Ever wondered why a British monarch was called “king” and an Imperial Russia’s monarch was called “czar”? Both august fellows seem to perform identical duties, but for some reason are being called differently. Why? Let’s find out!
The original Latin word “rex” means leader, ruler, chieftain or monarch. It has the same meaning as Sankrit word “rajan”, better known as “maharaja” (great king). While the word “rex” is not in active use today, it’s traces can be found in many modern words, such as “di-rect”, “regis”, “Regina” and “Reich”
The English word “king” is a combination of Anglo-Saxon words “kin” and “son of”. You know, back in the day where men were chosen to lead rather than born, the kings were meant to take care of their people.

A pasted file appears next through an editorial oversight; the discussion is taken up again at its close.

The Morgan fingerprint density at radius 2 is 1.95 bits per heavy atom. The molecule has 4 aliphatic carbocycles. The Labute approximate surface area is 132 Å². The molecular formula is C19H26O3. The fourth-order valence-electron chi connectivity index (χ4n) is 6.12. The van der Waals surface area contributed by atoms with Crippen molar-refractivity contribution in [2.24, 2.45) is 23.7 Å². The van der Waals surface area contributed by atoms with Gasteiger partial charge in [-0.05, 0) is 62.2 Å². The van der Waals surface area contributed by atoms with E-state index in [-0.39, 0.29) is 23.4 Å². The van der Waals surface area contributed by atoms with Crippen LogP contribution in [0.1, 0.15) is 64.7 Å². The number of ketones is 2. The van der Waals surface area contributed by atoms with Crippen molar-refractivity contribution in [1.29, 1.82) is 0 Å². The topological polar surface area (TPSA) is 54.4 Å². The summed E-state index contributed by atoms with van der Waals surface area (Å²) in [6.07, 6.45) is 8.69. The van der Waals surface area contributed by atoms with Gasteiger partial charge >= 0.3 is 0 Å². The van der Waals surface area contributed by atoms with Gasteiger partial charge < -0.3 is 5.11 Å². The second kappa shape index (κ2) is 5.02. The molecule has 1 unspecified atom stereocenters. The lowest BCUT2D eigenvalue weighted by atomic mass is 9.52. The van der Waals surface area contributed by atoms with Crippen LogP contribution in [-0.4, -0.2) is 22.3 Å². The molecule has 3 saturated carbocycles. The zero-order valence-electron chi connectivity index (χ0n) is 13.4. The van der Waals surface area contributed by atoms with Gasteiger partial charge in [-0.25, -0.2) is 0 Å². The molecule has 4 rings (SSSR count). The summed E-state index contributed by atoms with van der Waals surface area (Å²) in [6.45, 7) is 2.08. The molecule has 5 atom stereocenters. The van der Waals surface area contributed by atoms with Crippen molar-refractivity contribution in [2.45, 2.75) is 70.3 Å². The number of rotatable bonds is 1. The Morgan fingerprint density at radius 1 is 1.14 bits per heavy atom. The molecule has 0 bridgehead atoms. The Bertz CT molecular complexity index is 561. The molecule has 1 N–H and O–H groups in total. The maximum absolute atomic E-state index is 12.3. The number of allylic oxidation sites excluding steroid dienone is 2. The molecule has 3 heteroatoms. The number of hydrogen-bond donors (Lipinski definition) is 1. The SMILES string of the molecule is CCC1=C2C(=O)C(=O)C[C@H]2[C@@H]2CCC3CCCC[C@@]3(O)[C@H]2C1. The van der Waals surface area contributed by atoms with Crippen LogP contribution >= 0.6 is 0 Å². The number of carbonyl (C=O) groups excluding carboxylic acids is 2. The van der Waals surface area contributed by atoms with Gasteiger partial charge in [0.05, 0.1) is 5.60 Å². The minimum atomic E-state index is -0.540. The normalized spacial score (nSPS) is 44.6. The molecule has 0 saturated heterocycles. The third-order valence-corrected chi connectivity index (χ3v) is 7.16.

Here’s another word – “Caesar“. Originally a surname of the Roman emperor Julius Caesar, the word became a synonym for “king” shortly after he got stabbed. Many Roman emperors were including this word in their official titles without hesitation.
Lastly, there was this great King of Franks and everybody was calling him Charlemagne. In Latin his name was “Karolus Magnus” and in English “Charles the Great”. The modern male names “Charles”, “Karl” and “Carl” are direct descendants of this king’s name.
Now to the point. The Slavic word “tzar” (also tsar or czar) is directly derived from “Caesar”. For the same reason many German emperors had a the title of “Kaiser”, even though in German language there’s a different word for a king – “Konig”. And most Slavic languages, including Russian, have a word reserved for any Western European king: korol’ (король) – a descendant of the Charlemagne’s Latin name Karolus.
So in an unlikely case you’re ruling over a Slavic country your title will be “czar”, but if your little kingdom lies way out West, your title will be “king”. Hail Caesar!